Conservatism Among the Iroquois at the Six Nations Reserve

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Syracuse University Press, 1994 - Family & Relationships - 308 pages
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Annemarie Anrod Shimony's classic work clearly shows the contemporary cultural and religious crises that face the Longhouse Iroquois at the Six Nations Reserve, Ontario. Shimony presents a lucid and eloquent account of the survival of the Native American tradition, which is struggling to maintain political and cultural autonomy in an ever-changing modern world.
Based on original field work dating from 1953 to 1961, and supplemented by new material describing changes during the last thirty years, Shimony's work is once again the most comprehensive ethnography of the largest extant traditional Iroquoian community. Some of the material discussed includes the social organization, the system of hereditary chiefs, the beliefs and practices of the Longhouse religion, the events of the Iroquoian life cycle, and the extensive medicinal and witchcraft aspects of the culture. Additional areas of focus include the rituals of the agricultural calendar and Iroquois conceptions of death and burial rituals.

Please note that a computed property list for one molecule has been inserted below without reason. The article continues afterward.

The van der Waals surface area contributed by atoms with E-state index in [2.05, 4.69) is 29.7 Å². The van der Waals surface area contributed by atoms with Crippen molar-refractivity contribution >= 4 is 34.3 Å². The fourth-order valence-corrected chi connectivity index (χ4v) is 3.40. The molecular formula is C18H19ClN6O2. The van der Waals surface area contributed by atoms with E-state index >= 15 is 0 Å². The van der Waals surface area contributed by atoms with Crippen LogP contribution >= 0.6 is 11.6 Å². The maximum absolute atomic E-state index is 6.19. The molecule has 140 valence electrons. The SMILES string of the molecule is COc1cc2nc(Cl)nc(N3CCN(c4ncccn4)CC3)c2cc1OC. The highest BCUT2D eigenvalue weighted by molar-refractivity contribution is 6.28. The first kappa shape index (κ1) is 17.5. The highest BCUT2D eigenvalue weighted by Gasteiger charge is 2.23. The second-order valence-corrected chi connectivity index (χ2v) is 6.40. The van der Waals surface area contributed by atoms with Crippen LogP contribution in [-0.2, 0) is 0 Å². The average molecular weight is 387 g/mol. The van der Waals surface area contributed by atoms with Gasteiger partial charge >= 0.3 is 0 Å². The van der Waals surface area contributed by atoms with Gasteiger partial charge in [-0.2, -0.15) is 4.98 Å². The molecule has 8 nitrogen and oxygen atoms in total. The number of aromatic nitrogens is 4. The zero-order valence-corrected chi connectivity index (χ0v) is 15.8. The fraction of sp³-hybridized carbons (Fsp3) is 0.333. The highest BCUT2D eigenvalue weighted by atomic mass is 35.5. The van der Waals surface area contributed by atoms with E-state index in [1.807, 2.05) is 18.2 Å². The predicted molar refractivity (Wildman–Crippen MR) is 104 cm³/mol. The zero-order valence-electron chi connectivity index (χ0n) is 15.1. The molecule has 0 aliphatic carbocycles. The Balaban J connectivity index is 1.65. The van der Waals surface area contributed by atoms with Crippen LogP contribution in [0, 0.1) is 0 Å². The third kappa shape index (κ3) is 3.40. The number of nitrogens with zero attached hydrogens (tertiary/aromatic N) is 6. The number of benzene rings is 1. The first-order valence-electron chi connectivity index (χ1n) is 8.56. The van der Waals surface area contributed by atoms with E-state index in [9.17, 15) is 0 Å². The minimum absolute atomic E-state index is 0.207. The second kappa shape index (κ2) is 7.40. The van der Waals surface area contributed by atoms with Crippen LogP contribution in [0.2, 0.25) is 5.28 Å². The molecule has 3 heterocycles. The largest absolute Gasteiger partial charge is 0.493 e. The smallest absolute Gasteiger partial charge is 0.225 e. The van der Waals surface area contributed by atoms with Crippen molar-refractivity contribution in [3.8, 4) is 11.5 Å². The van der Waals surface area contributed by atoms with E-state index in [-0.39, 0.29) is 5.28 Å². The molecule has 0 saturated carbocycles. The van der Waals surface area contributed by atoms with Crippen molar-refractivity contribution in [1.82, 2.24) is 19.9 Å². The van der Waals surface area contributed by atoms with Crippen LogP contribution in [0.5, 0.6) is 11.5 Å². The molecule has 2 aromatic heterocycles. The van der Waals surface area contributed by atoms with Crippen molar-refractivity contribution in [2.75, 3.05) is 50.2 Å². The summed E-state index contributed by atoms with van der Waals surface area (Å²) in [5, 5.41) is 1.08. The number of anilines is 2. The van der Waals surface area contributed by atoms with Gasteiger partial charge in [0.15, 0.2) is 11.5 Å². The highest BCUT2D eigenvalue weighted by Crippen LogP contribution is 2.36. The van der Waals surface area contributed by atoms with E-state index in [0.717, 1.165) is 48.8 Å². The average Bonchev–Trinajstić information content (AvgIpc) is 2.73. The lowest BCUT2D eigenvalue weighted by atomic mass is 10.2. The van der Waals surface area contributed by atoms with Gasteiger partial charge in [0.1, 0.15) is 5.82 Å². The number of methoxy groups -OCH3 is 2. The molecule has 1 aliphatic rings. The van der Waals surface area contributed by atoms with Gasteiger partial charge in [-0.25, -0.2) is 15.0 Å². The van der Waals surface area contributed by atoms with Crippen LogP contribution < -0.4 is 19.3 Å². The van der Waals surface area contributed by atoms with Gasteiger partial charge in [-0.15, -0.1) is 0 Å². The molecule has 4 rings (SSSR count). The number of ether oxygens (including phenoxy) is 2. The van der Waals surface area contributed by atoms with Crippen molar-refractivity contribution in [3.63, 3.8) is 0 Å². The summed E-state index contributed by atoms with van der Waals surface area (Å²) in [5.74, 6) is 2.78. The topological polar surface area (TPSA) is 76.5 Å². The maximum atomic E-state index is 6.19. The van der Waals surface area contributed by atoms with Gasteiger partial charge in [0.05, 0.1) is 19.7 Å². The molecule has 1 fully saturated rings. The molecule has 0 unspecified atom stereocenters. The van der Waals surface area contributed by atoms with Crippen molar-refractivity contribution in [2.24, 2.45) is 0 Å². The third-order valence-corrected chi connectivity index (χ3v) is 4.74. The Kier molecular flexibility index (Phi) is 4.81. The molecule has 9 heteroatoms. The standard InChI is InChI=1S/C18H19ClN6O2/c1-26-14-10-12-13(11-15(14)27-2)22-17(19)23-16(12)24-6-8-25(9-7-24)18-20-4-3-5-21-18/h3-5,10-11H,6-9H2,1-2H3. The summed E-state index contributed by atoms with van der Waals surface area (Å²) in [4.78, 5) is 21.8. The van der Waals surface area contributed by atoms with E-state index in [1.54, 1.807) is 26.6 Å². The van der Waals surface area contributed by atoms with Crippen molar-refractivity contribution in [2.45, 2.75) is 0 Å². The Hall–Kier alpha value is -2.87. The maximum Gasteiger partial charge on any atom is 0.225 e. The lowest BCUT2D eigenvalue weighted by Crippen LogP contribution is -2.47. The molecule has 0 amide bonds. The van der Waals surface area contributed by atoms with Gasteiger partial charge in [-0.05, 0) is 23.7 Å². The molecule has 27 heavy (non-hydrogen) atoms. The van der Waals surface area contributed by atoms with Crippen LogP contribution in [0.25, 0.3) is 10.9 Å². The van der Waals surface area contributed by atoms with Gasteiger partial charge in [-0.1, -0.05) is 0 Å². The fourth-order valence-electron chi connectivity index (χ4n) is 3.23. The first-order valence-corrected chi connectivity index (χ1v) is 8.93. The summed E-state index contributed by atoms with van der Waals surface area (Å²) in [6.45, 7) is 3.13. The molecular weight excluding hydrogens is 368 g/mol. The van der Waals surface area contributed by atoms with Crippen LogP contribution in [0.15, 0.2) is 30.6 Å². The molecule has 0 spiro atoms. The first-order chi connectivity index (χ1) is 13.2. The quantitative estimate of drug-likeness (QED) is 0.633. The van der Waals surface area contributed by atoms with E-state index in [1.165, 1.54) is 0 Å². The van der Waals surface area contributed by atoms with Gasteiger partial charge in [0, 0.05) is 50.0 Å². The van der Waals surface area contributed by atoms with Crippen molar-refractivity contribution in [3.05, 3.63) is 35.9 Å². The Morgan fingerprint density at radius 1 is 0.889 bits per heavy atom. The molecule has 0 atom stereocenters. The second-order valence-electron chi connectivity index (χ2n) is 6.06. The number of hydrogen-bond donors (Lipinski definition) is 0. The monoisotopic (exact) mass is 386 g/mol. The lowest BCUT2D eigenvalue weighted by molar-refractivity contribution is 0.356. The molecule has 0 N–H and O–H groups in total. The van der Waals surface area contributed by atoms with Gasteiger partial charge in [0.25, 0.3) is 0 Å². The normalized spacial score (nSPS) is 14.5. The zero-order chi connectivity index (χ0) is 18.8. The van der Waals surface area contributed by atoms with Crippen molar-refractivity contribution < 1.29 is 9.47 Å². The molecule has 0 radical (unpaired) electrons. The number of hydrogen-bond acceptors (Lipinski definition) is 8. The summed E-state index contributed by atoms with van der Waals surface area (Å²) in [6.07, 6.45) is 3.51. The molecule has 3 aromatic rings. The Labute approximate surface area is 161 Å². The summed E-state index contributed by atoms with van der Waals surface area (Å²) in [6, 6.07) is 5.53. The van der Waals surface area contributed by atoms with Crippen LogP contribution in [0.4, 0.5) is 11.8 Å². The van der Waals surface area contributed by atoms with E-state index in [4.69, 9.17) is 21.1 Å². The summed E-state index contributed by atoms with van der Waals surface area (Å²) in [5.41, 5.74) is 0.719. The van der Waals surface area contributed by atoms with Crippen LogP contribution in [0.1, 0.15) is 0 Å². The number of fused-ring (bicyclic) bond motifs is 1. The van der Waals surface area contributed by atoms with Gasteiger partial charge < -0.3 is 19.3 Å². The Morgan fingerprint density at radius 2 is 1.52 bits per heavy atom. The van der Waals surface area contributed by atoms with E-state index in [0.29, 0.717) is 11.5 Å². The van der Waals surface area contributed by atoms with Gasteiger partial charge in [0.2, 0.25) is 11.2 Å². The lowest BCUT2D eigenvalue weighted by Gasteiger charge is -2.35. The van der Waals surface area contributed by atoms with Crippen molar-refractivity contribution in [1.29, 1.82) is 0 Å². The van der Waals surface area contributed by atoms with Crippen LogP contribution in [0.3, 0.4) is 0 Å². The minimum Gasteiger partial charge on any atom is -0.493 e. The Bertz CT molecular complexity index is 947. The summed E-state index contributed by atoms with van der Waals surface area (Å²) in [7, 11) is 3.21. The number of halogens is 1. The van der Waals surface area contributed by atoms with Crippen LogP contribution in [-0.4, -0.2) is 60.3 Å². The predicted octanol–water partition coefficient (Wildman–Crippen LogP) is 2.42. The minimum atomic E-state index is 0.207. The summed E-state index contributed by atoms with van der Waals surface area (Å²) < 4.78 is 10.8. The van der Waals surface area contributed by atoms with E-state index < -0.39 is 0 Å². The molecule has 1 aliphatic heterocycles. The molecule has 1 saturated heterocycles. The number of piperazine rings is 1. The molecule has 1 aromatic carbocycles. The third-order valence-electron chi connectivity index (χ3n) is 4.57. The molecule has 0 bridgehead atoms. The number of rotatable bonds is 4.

As Elizabeth Tooker wrote in Indians of the Northeast, Shimony's monograph is, "next to Morgan's League, the most important general description of the Iroquois." With its new material added, Conservatism among the Iroquois is once again required reading for anyone interested in Native American culture.

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About the author (1994)

Annemarie Anrod Shimony is Professor of Anthropology at Wellesley College, where she is also codirector of the Peace Studies Program.

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